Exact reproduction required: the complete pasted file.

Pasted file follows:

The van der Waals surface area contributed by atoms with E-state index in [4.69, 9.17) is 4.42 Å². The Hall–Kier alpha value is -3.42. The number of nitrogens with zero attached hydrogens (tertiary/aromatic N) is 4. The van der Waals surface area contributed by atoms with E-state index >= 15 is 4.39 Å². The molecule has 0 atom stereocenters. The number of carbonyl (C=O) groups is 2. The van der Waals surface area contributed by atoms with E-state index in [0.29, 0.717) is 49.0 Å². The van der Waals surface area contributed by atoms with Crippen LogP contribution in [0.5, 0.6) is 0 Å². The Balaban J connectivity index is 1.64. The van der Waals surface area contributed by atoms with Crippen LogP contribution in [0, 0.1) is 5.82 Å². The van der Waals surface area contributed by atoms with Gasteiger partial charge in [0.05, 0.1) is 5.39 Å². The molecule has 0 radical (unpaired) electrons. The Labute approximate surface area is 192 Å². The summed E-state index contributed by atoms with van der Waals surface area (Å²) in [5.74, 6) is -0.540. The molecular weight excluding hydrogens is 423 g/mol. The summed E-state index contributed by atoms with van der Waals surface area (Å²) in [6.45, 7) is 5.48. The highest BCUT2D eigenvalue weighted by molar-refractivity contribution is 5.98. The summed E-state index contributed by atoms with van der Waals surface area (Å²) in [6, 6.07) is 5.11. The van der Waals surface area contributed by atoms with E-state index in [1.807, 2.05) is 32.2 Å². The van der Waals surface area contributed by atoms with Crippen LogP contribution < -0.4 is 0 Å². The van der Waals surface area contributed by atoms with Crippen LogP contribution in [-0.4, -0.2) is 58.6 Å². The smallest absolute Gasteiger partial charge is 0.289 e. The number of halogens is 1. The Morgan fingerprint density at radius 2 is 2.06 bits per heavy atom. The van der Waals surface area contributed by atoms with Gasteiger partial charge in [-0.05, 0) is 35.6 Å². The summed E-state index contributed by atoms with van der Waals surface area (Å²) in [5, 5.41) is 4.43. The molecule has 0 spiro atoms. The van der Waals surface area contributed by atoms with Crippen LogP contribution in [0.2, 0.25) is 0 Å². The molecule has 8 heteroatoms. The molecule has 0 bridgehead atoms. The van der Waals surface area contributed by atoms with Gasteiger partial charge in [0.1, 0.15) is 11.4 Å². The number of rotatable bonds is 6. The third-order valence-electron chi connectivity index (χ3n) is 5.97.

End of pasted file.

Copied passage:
The van der Waals surface area contributed by atoms with E-state index in [4.69, 9.17) is 4.42 Å². The Hall–Kier alpha value is -3.42. The number of nitrogens with zero attached hydrogens (tertiary/aromatic N) is 4. The van der Waals surface area contributed by atoms with E-state index >= 15 is 4.39 Å². The molecule has 0 atom stereocenters. The number of carbonyl (C=O) groups is 2. The van der Waals surface area contributed by atoms with E-state index in [0.29, 0.717) is 49.0 Å². The van der Waals surface area contributed by atoms with Crippen LogP contribution in [0.5, 0.6) is 0 Å². The Balaban J connectivity index is 1.64. The van der Waals surface area contributed by atoms with Crippen LogP contribution in [0, 0.1) is 5.82 Å². The van der Waals surface area contributed by atoms with Gasteiger partial charge in [0.05, 0.1) is 5.39 Å². The molecule has 0 radical (unpaired) electrons. The Labute approximate surface area is 192 Å². The summed E-state index contributed by atoms with van der Waals surface area (Å²) in [5.74, 6) is -0.540. The molecular weight excluding hydrogens is 423 g/mol. The summed E-state index contributed by atoms with van der Waals surface area (Å²) in [6.45, 7) is 5.48. The highest BCUT2D eigenvalue weighted by molar-refractivity contribution is 5.98. The summed E-state index contributed by atoms with van der Waals surface area (Å²) in [6, 6.07) is 5.11. The van der Waals surface area contributed by atoms with E-state index in [1.807, 2.05) is 32.2 Å². The van der Waals surface area contributed by atoms with Crippen LogP contribution < -0.4 is 0 Å². The van der Waals surface area contributed by atoms with Crippen LogP contribution in [-0.4, -0.2) is 58.6 Å². The smallest absolute Gasteiger partial charge is 0.289 e. The number of halogens is 1. The Morgan fingerprint density at radius 2 is 2.06 bits per heavy atom. The van der Waals surface area contributed by atoms with Gasteiger partial charge in [-0.05, 0) is 35.6 Å². The summed E-state index contributed by atoms with van der Waals surface area (Å²) in [5, 5.41) is 4.43. The molecule has 0 spiro atoms. The van der Waals surface area contributed by atoms with Crippen LogP contribution in [0.2, 0.25) is 0 Å². The molecule has 8 heteroatoms. The molecule has 0 bridgehead atoms. The van der Waals surface area contributed by atoms with Gasteiger partial charge in [0.1, 0.15) is 11.4 Å². The number of rotatable bonds is 6. The third-order valence-electron chi connectivity index (χ3n) is 5.97.